The Yellowfin Tuna, Thunnus Albacares

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Yellowfin tuna, Thunnus albacares
Introduction: The yellowfin tuna, (Thunnus albacares) which is also called “Albacore” is an important commercial tuna species, particularly the raw sashimi market. They are the second tuna species in terms of volume and popularity. They are extremely fast swimmers and tend to aggregate in schools especially with fish of the same size as well as with various species of dolphins or porpoises. Yellowfin tuna, travel long distances. They have a life expectancy of about 8 years.
Distribution and habitats: The yellowfin tuna (Thunnus albacares) is found in pelagic waters of tropical and subtropical oceans worldwide except for the Mediterranean Sea. They are mostly found in the top 100 m of the water column while
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Some of the fish consumed include pilchard, anchovy, and mackerel. Moreover, the large yellowfins prey on smaller members of the tuna family including skipjack tuna. Their body shape and speedy swimming enable the bluefin tuna to pursue and capture fast-moving baitfish such as flying fish, sauries, and mackerel. Yellowfins locate their food by sight during daylight.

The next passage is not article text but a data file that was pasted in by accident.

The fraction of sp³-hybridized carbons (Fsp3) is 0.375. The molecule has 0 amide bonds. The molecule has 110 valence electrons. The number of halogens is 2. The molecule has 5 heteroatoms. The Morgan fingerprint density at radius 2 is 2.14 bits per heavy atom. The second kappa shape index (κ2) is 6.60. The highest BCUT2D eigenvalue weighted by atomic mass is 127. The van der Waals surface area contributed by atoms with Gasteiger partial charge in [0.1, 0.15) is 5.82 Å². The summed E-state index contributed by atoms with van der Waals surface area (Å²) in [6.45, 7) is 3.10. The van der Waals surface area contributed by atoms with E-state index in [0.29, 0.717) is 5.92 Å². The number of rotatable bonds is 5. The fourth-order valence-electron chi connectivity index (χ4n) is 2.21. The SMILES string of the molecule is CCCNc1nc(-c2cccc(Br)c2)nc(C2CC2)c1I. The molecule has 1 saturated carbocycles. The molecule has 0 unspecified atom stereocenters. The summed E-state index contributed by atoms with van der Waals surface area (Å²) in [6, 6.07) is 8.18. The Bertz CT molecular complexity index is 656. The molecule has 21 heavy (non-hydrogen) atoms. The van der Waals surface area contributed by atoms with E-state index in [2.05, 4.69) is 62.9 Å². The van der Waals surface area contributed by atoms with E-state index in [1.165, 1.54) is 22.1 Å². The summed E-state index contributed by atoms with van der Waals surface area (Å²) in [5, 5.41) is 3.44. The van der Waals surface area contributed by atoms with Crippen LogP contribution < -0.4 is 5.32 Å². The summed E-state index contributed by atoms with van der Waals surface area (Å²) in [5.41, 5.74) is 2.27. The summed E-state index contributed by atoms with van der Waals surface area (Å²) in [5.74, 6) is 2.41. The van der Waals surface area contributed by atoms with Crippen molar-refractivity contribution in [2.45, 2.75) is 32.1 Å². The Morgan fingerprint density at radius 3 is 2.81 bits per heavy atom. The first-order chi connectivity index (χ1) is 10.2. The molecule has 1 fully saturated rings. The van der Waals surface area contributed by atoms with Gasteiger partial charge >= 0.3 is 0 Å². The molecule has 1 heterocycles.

Predation: Yellowfin Tunas are eaten by a wide variety of predators. When they are newly hatched, they are eaten by other fishes that specialize on eating plankton. As they grow, they are preyed upon by pelagic hunters including large tunas, wahoo, sharks, billfish and seabirds. Adult Yellowfins are not preyed upon except by largest and fastest such as toothed whales, largest billfishes, and some open ocean shark species such as the “mako” and great white. In general, because yellowfins are strong swimmers, they can escape most
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The world production of yellowfin tuna from capture fishery exceeded 1.3 million tons in 2015. Although pole-and-line is still in practice in some tuna fishery, the purse seiners account for most of the commercial catch. The purse-seine vessels may employ sophisticated methods including satellite data and/or helicopters overhead. In regard to longline fishery, most of its commercial catch is canned, whereas larger sashimi-grade of fish of 25 kg is of significant demand. Artisanal fishery sector employs trolling lines, surface and deep hand lines, and longlines. The artisanal sector often provides tuna for the lucrative sashimi market in many locations.
The quality of the catch determines whether qualifies for sashimi or sold in local markets or canned. Aquaculture: Unlike the significant aquaculture of bluefin tuna, the farming of yellowfin tuna has been done on experimental level and scattered initiatives. According to FAO statistics, the overall production from yellowfin tuna over a 10-year period (2005-2014) amounted 4714 tons with the peak of 2088 tons in 2007 declining to 3, 0, 0, 0, 38, 171, 61 and one tons in the years 2008 till 2015

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